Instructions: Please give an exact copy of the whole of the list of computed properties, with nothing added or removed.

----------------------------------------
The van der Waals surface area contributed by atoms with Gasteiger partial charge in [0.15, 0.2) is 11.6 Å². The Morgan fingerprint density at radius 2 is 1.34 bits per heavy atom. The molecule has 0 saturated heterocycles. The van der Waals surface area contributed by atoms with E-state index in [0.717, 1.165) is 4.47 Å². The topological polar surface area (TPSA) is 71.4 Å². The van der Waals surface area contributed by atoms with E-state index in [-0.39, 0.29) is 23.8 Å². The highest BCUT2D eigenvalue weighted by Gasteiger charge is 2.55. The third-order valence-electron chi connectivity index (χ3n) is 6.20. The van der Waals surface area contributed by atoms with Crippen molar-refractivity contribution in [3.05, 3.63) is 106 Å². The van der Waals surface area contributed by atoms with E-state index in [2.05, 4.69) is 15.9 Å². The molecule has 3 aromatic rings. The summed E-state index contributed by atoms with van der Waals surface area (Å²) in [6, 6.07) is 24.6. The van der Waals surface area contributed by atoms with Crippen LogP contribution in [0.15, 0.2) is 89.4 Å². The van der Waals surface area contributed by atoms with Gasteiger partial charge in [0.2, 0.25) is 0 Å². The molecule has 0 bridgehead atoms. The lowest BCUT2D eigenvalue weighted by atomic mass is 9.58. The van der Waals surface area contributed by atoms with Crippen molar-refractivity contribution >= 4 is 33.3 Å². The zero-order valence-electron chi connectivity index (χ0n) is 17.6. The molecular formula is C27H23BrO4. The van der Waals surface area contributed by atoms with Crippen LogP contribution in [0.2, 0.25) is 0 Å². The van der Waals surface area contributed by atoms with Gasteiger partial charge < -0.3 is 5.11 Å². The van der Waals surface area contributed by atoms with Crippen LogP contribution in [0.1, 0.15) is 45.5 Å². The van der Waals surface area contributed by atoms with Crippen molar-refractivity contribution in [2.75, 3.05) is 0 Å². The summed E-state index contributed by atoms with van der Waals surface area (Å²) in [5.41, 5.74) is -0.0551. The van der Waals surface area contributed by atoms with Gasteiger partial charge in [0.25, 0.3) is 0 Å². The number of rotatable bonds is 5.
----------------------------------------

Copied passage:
The van der Waals surface area contributed by atoms with Gasteiger partial charge in [0.15, 0.2) is 11.6 Å². The Morgan fingerprint density at radius 2 is 1.34 bits per heavy atom. The molecule has 0 saturated heterocycles. The van der Waals surface area contributed by atoms with E-state index in [0.717, 1.165) is 4.47 Å². The topological polar surface area (TPSA) is 71.4 Å². The van der Waals surface area contributed by atoms with E-state index in [-0.39, 0.29) is 23.8 Å². The highest BCUT2D eigenvalue weighted by Gasteiger charge is 2.55. The third-order valence-electron chi connectivity index (χ3n) is 6.20. The van der Waals surface area contributed by atoms with Crippen molar-refractivity contribution in [3.05, 3.63) is 106 Å². The van der Waals surface area contributed by atoms with E-state index in [2.05, 4.69) is 15.9 Å². The molecule has 3 aromatic rings. The summed E-state index contributed by atoms with van der Waals surface area (Å²) in [6, 6.07) is 24.6. The van der Waals surface area contributed by atoms with Crippen LogP contribution in [0.15, 0.2) is 89.4 Å². The van der Waals surface area contributed by atoms with Gasteiger partial charge in [0.2, 0.25) is 0 Å². The molecule has 0 bridgehead atoms. The lowest BCUT2D eigenvalue weighted by atomic mass is 9.58. The van der Waals surface area contributed by atoms with Crippen molar-refractivity contribution >= 4 is 33.3 Å². The zero-order valence-electron chi connectivity index (χ0n) is 17.6. The molecular formula is C27H23BrO4. The van der Waals surface area contributed by atoms with Crippen LogP contribution in [0.2, 0.25) is 0 Å². The van der Waals surface area contributed by atoms with Gasteiger partial charge < -0.3 is 5.11 Å². The van der Waals surface area contributed by atoms with Crippen LogP contribution in [0.1, 0.15) is 45.5 Å². The van der Waals surface area contributed by atoms with Crippen molar-refractivity contribution in [2.75, 3.05) is 0 Å². The summed E-state index contributed by atoms with van der Waals surface area (Å²) in [5.41, 5.74) is -0.0551. The van der Waals surface area contributed by atoms with Gasteiger partial charge in [0.25, 0.3) is 0 Å². The number of rotatable bonds is 5.